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NEWS | Nov. 9, 2023

U.S. Army Space and Missile Defense Command welcomes first direct commissioned officer to Army Space Operations

By Dottie White U.S. Army Space and Missile Defense Command

The U.S. Army Space and Missile Defense Command welcomed its first member to receive a direct commission into Functional Area 40 Army Space Operations.

Col. Donald K. Brooks, commandant, Space and Missile Defense Center of Excellence, USASMDC, presided over the commissioning of Capt. Jenniffer Estrada-Lupianez at Peterson Space Force Base, Colo., Nov. 3.

“For Estrada, the direct commission process started about a year ago when as a sergeant in the Army Reserve, she sought a commission through OCS [Officer Candidate School] but was not selected,” Brooks said. “As the resourceful individual she is and the kind of officer we look for to join our ranks, she sought information on the Army's Talent Management Task Force's Direct Commissioning initiative.”

The Direct Commissioning Program offers civilians and military members who possess specific, highly specialized talents, skills, and education an opportunity to be directly appointed as an officer in the Army without having to go through the traditional OCS or Reserve Officers' Training Corps programs.

“Through her research, she found her way to Army space and started working with the Army Space Personnel Development Office to submit her packet,” Brooks said. “Estrada interviewed with ASPDO in February 2023, and it was clear that she would make an ideal candidate. ASPDO formalized the application and began working it through the Army TMTF and Human Resources Command. Today is the culmination of a year's worth of multi-faceted efforts to make this commissioning happen.”

With her background and experience, Brooks said Estrada is a great fit for Army Space Operations in SMDC.

Estrada, a native of Trujillo Alto, Puerto Rico, is continuing her family’s heritage and tradition of serving in the Army. Her father and uncle both served, and she has several cousins who are serving.

“I joined the Army Reserve in my father’s memory, who passed from cancer a few years ago, and to give back to the Army community that has given me so much. I want to make a positive impact for the Army while wearing the uniform but also when I hang it up and work on the technologies that support Soldiers,” Estrada said.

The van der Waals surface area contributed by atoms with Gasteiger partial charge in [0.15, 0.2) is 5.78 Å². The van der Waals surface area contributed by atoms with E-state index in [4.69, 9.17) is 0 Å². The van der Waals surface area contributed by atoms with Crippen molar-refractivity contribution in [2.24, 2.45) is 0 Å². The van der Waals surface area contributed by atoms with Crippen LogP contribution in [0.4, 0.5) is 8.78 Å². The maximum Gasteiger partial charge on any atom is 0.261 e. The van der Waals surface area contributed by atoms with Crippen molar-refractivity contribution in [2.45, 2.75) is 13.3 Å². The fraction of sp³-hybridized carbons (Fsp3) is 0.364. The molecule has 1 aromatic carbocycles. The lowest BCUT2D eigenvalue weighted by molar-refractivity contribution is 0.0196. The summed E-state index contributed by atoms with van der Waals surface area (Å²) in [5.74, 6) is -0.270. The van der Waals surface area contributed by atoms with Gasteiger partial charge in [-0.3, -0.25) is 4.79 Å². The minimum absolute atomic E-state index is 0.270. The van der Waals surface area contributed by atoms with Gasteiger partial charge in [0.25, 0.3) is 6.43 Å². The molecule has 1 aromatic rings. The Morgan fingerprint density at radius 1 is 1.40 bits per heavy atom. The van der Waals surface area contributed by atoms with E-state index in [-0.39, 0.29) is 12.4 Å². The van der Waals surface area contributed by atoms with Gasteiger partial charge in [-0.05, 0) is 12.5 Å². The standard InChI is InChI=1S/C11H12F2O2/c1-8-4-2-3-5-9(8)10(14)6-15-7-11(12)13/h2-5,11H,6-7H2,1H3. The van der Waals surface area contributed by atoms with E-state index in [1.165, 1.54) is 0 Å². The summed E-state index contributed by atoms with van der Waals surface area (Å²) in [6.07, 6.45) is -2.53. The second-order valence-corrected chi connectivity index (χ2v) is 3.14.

As a civilian, she is a research scientist at Los Alamos National Laboratory in the Intelligence and Space Research Division. Her work is centered on leveraging cutting-edge technologies which contribute to various national security and space research initiatives in collaboration with Department of Energy, the DoD and NASA.

She is currently a computer engineering Ph.D. candidate at University of New Mexico and has a master’s and bachelor’s degree in electrical engineering. Estrada previously worked as an embedded software engineer at General Electric and a hardware engineer at General Dynamics. She has taught as a university adjunct professor and published several scientific papers across various areas of sensor systems and high performance computing.

Estrada chose space operations because it was the perfect it for her.

“With the technical knowledge and experience I bring to the table as an engineer in space missions, and all I can learn from the Army and space operations community for the operational side, I hope I can be in service to the community, as a Soldier and civilian,” Estrada said.

Brooks said in looking at her resume, her civilian background, her accomplishments in college, her work toward earning her Ph.D., and her time as a sergeant in the Reserves, the direct commission is just another step in living the Army motto, “Be all you can be.”

As we set the conditions to become a branch, this direct commission further solidifies the importance of Army Space Operations and also further legitimizes this career field being a branch in the Army.

“Big congrats to Jennifer and her family,” Brooks said. “We are thrilled to welcome Capt. Estrada-Lupianez to the FA40 ranks as our first direct commissioned officer.”

Estrada says she is ready for the challenge.

“Going from ‘street to seat’ means I have quite a learning curve, but I have several fantastic mentors in my unit and in the space operations community who are teaching me so much,” Estrada said “I am excited for the opportunity to continue to learn from this community and giving back in this unique manner.”